** & losing your net or facing jailtime or being sued or whatever ridiculous punishments they have for dirty pirate thief freetards

     

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    Zot-Sindi, Aug 22nd, 2011 @ 9:55am

    Re: Re: Re:

    oh yeah and i was just thinking, those who preach supporting the artists the most seem to be the least supportive of them, why is that?

     

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    Joe Publius (profile), Aug 22nd, 2011 @ 10:01am

    To try and stir a real discussion

    When it comes to artistic expressions, the only real moral imperative I find persuasive is attribution; I can understand the importance of people know who is behind the book/picture/play they're shelling their money for.

    However that is more a trademark and plaigiarism issue than copyright.

     

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    Anonymous Coward, Aug 22nd, 2011 @ 10:04am

    Re: Re:

    The point is not missed, the "point" is a false dichotomy.

    You don't have to support the artists, but if you are going to enjoy their efforts, you really should support them. That means listening to their music via licensed sources (radio, example) or buy buying their stuff via Itunes or whatever.

    If you are going to enjoy the product, you should be respectful of the artists that made it, not just assuming you can take it and enjoy it.

    Nobody is forcing you to do anything. Nina is portraying an "either or" choice that is just not there.

     

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    @J_Plotkin, Aug 22nd, 2011 @ 10:04am

    Re: Moral imperative?

    I agree. Normative laws should result from moral imperatives (murder example works perfectly).

    Copyright has nothing to do with morality; it has to do with economics. Suggesting otherwise neglects the very essence of what a copyright is, a government granted (temporary) monopoly over a work...nothing more, nothing less.

    Does this make me part of the choir?

     

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    Jay (profile), Aug 22nd, 2011 @ 10:36am

    Re: Re: Re:

    You must be new... I would not be surprised if you weren't a part of the conversation which spanned 800 comments asking this same question.

     

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    Atkray (profile), Aug 22nd, 2011 @ 11:01am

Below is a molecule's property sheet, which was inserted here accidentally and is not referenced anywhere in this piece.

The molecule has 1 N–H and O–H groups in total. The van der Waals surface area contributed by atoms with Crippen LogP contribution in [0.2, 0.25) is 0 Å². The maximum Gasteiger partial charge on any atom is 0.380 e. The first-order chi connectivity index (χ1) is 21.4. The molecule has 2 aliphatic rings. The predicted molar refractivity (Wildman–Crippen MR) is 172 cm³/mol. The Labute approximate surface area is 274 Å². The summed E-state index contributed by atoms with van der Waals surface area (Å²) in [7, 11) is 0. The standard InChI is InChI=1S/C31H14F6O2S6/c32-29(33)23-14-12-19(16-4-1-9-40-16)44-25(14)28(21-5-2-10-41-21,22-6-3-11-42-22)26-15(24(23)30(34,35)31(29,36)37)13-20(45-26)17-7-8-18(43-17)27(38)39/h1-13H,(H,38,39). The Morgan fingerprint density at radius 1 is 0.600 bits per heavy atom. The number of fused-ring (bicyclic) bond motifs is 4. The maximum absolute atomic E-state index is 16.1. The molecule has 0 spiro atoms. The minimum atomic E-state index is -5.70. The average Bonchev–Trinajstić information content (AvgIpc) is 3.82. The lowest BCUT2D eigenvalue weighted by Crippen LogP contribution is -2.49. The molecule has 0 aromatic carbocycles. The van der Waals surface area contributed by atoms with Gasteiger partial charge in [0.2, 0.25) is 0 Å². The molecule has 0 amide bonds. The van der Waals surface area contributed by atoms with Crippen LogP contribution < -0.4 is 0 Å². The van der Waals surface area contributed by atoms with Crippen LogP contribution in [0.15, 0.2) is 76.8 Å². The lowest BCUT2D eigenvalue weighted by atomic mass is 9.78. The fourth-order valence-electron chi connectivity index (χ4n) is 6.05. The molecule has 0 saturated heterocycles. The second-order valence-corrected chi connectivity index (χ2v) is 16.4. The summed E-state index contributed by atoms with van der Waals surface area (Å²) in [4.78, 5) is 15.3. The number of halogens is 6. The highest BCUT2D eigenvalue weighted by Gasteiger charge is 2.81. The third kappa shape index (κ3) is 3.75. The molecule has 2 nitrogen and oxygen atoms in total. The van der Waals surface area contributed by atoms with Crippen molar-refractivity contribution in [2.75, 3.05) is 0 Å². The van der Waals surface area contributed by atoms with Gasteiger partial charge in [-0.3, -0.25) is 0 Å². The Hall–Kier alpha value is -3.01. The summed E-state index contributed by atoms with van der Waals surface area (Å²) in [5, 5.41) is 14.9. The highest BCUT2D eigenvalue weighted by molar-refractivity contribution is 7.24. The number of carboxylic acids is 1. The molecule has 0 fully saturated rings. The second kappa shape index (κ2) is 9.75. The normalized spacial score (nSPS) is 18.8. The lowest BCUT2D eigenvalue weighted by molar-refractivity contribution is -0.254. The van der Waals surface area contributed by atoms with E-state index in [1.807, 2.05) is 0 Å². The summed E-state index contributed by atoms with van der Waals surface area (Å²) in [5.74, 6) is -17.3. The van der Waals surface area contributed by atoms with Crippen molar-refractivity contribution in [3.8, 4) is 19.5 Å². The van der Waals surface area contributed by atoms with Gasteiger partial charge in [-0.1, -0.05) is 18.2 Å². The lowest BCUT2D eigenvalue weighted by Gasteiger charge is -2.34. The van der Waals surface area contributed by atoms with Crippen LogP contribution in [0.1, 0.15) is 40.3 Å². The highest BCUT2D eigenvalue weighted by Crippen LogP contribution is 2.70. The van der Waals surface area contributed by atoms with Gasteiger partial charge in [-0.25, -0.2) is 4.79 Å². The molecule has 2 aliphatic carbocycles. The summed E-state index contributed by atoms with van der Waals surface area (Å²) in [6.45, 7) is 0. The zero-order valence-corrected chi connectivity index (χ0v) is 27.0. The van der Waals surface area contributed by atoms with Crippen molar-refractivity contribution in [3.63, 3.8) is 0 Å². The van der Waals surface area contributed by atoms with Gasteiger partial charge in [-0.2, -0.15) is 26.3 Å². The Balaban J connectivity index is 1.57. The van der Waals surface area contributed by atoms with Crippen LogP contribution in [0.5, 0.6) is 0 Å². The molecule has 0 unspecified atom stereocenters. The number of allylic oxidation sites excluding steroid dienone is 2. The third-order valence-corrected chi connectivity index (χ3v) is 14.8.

Re: Re: Re:

    Umm

    "If you are going to enjoy the product, you should be respectful of the artists that made it, not just assuming you can take it and enjoy it."

    I think you have inadvertently revealed your true nature.


    artists make art

    manufacturers make product

    If you consider what you create a product then don't force me to pay for it, that is wrong

    If you consider what you create art then you put it out there an hope that others will appreciate your creation and support you so you can continue to create.

    If no one supports you then either get a different means of supporting yourself or self select out of the gene pool.

     

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    Anonymous Coward, Aug 22nd, 2011 @ 11:13am

    Re: Re: Re: Re:

    art is a product, like it or not. You can't slice it differently. Art is "produced".

    Sorry to disappoint you and wipe out a truly weak argument.

     

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    Greevar (profile), Aug 22nd, 2011 @ 11:17am

    Re: Re: Moral imperative?

    Define "temporary" as it applies to copyright. I don't see anything temporary about it, which is part of the problem.

     

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    Greevar (profile), Aug 22nd, 2011 @ 11:20am

    Re: Re: Re: Re:

    I know! I know! Because they pump and dump the artists, but can't do it without copyright!

     

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    Greevar (profile), Aug 22nd, 2011 @ 11:37am

    Re: Re: Re: Re: Re:

    Troll harder, your kung fu is weak.

     

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    Greevar (profile), Aug 22nd, 2011 @ 12:08pm

    Re: Re: Re: Re: Re:

    By the way, art is as much a product as speaking is a product. Art is communication. The only "product" there is to speak of is the substrate it's stored on. But I forget, you don't deal in facts, you jump to conclusions that suit you and make up arguments that pretend to support it, or you forgo trying to rationalize it at all. Your arguments frequently amount to childish babble such as "You're wrong cause I said so!"

    Try to form a real argument and support it with facts. This "because I said so!" business is getting old.

     

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    Anonymous Coward, Aug 22nd, 2011 @ 12:57pm

    Re: Re: Re: Re: Re: Re:

    You fail again. Art isn't art until something is produced, be it a painting, a song, or some other form of speech. But it is a product, otherwise it would just be an idea, and we all know how little everyone here thinks of ideas.

    "product" doesn't mean commercial good, just something produced.

    Amazing how hard you will argue to try to find something wrong, while ignoring my main point. Troll much?

     

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  29.